Over a line D, signal values with a word length n (e.g., n=5) are transferred to a control circuit 5, where they are converted into s parallel bits (in the example, s=32), which are transferred to a digital-to-analog converter 6. The output of this converter is applied over a line F to a low-pass filter 8 and leaves the latter as an audio-frequency sound signal NF. Only one of the two stereophonic channels is shown here.
The control signals arriving over a control bus 9 pass through an interface circuit 10 and are applied over a first control line 11 to the tone-control circuit 1, where the volume of the sound signal and the other sound parameters mentioned above are controlled digitally. Over a second control line 12, a digital control signal is applied to an additional digital-to-analog converter 7, which delivers a controlled reference voltage Uref to the multiplying digital-to-analog converter 6 for analog volume readjustment. Compared with purely digital volume adjustment, where the quantization becomes coarser with decreasing volume, analog readjustment results in a signal-to-noise improvement at reduced volume.
The normal digital-to-analog converter 7 can be replaced by a pulse-width modulator or a pulse-density modulator. The output of the digital-to-analog converter 7 must then be followed by a filter for smoothing the reference voltage Uref.
The signal-value sequence D(K) fed to the control circuit 5 - K is the sequence index - is decoded in the control circuit (FIG. 2). The switching signals so obtained control several parallel switching stages which each consist of a switch 17 in series with a resistor 16. In a position 1 of the switch 17, the latter connects the resistor 16, to which a reference voltage Uref is applied, to the inverting input of an operational amplifier 1; in a position 2, the switch 17 connects the resistor 16 to the noninverting input, which is grounded. The output of the operational amplifier 18 is connected to the inverting input by a feedback path 19 containing a resistor R1.
The resistors 17 are not weighted in accordance with the ratio of the binary weights (1: 2: 4: . . . : 2N) as is the case in conventional digital-to-analog converters, but they all have the same value. To represent 2N amplitude values, 2N -1 switches are therefore necessary. The total output current I1 thus depends on the number of switching stages that are in position 1.
The above-mentioned analog volume readjustment is controlled by varying the reference voltage Uref with the output from the digital-to-analog converter 7 (FIG. 1). As mentioned in connection with FIG. 1, the number of switching stages can be reduced to values from 8 to 31 by a preceding word-length-reducing device with oversampling and quantization error feedback. However, such devices do not reduce the accuracy requirement placed on the D/A conversion. To implement a 16-bit system with a signal-to-noise ratio of 98 dB, for example, the digital-to-analog converter must have only few quantization levels after the word-length reduction, but the accuracy (linearity) of the quantization levels must be approximately equal to that of a 16-bit digital-to-analog converter without word-length reduction. Even with the circuit arrangement disclosed in the above-mentioned prior patent application, in which a high signal-to-noise ratio is achieved with a digital-to-analog converter of relatively low linearity, relatively high accuracy is necessary.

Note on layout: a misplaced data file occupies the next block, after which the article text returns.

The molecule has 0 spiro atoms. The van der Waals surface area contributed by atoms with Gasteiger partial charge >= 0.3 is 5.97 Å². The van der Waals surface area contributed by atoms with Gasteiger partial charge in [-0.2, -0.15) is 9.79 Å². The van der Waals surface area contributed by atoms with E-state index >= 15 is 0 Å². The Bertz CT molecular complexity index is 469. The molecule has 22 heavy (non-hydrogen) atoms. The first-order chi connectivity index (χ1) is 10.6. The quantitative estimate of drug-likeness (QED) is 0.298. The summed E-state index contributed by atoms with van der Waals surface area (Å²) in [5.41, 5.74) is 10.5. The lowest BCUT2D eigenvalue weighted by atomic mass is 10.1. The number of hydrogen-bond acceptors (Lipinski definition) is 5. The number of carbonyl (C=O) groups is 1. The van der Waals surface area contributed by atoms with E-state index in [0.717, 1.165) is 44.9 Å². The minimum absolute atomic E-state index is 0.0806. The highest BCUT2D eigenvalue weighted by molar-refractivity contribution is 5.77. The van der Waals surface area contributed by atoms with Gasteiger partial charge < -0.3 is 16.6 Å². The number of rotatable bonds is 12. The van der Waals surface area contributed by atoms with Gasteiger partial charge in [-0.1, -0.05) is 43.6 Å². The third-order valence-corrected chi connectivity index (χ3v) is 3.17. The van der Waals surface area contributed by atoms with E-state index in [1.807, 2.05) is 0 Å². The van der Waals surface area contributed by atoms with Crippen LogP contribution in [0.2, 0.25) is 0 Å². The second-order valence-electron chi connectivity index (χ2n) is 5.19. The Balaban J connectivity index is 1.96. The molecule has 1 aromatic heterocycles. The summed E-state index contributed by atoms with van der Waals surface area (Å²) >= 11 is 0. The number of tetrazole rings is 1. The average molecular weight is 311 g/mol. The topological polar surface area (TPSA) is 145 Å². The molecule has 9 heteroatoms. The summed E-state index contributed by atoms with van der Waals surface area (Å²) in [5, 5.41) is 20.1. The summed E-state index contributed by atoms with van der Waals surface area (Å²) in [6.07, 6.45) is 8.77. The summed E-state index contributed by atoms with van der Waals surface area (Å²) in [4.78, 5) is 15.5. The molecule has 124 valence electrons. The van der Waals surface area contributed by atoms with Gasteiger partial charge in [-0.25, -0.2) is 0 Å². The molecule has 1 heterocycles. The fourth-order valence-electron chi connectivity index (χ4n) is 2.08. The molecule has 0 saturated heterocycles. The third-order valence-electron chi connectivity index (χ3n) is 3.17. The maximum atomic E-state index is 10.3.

With the control scheme described with the aid of the following figures, a signal-to-noise ratio of about 95 dB is attainable even if the values R of the resistors 16 show a high relative deviation of up to 0.5 percent.
The same applies analogously to the decoding and D/A-converter circuit of FIG. 3. This circuit differs from that of FIG. 2 in that the resistors of the parallel switching stages were replaced by individual current sources 20. For the latter, too, a maximum relative deviation of about 0.5% is to be permitted.
A supply voltage Us for the current sources 20 is constant. For analog volume readjustment, the individual current sources 20 are subjected to a control voltage Uref which is determined by the output signal of the digital-to-analog converter 7.
The aim to permit high relative deviations of the individual functions can be achieved by arranging for a cyclic selection of the switches for the delivery of the successive amplitude values of the sound signal. FIG. 4 shows schematically an example of a digital-to-analog converter with eight switches 17, whose positions are illustrated as blocks 22. The signal-amplitude values D(1)=4, D(2)=3, D(3)=5, and D(4)=2, which are received from the reduction circuit 4, are to be delivered by the digital-to-analog converter one after the other.
The first amplitude value "4" is represented by connecting the first four resistors (or current sources) to the inverting input of the operational amplifier 18 by closing the associated switches 17 - S1 to S4 -, i.e., beginning with the switch S1, the first fourth switches are placed in position 1. The following amplitude value "3" is represented by closing the switches S5 to S7 and opening the switches S1 to S4. For the next amplitude value "5", the last switch S8 and then the first four switches S1 to S4 are closed. Then, the switches S5 and S6 are closed to deliver the amplitude value "2", etc. As a result of the cyclic switch change, unavoidable amplitude variations caused by deviations of the individual components average out, i.e., the integration of the deviations tend to zero.
The amplitude variations cause a noise spectrum which goes far beyond the audible range in a digital-to-analog converter system with oversampling. Referred to the audible range, the signal-to-noise ratio caused by component tolerances increases with increasing oversampling factor o.
Over the conventional principle of binary weighted resistors or input currents, the construction of the digital-to-analog converter from identical resistors or current sources gives an improvement in signal-to-noise ratio by 2n (n=word length) for the same percentage component tolerance. It is thus apparent that a very high signal-to-noise ratio is achieved with the D/A converter circuit according to the invention, i.e., with cyclic switch operation in connection with a word-length reduction device.